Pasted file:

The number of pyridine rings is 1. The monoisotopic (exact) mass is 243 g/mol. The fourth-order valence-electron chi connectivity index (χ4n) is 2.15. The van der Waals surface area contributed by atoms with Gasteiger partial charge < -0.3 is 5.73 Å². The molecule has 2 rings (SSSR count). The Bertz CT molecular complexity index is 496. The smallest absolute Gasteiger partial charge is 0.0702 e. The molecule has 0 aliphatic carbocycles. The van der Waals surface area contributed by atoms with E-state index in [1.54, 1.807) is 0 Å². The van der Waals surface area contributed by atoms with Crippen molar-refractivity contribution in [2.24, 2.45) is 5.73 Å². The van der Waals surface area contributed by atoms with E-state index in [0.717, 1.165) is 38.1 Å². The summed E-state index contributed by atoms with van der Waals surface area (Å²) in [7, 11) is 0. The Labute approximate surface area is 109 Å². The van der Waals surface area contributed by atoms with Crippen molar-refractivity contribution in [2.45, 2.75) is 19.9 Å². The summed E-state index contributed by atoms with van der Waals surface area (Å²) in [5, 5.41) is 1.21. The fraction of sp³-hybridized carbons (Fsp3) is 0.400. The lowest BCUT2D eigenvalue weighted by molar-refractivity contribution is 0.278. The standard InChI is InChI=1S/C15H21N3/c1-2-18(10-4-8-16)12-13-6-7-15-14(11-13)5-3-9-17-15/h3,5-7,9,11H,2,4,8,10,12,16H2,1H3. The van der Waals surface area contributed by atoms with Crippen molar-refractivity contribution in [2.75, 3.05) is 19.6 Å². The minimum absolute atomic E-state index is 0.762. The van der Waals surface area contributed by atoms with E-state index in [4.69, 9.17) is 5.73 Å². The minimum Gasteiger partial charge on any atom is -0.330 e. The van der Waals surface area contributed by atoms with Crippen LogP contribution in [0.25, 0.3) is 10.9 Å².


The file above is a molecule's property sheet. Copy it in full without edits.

The number of pyridine rings is 1. The monoisotopic (exact) mass is 243 g/mol. The fourth-order valence-electron chi connectivity index (χ4n) is 2.15. The van der Waals surface area contributed by atoms with Gasteiger partial charge < -0.3 is 5.73 Å². The molecule has 2 rings (SSSR count). The Bertz CT molecular complexity index is 496. The smallest absolute Gasteiger partial charge is 0.0702 e. The molecule has 0 aliphatic carbocycles. The van der Waals surface area contributed by atoms with E-state index in [1.54, 1.807) is 0 Å². The van der Waals surface area contributed by atoms with Crippen molar-refractivity contribution in [2.24, 2.45) is 5.73 Å². The van der Waals surface area contributed by atoms with E-state index in [0.717, 1.165) is 38.1 Å². The summed E-state index contributed by atoms with van der Waals surface area (Å²) in [7, 11) is 0. The Labute approximate surface area is 109 Å². The van der Waals surface area contributed by atoms with Crippen molar-refractivity contribution in [2.45, 2.75) is 19.9 Å². The summed E-state index contributed by atoms with van der Waals surface area (Å²) in [5, 5.41) is 1.21. The fraction of sp³-hybridized carbons (Fsp3) is 0.400. The lowest BCUT2D eigenvalue weighted by molar-refractivity contribution is 0.278. The standard InChI is InChI=1S/C15H21N3/c1-2-18(10-4-8-16)12-13-6-7-15-14(11-13)5-3-9-17-15/h3,5-7,9,11H,2,4,8,10,12,16H2,1H3. The van der Waals surface area contributed by atoms with Crippen molar-refractivity contribution in [2.75, 3.05) is 19.6 Å². The minimum absolute atomic E-state index is 0.762. The van der Waals surface area contributed by atoms with E-state index in [4.69, 9.17) is 5.73 Å². The minimum Gasteiger partial charge on any atom is -0.330 e. The van der Waals surface area contributed by atoms with Crippen LogP contribution in [0.25, 0.3) is 10.9 Å².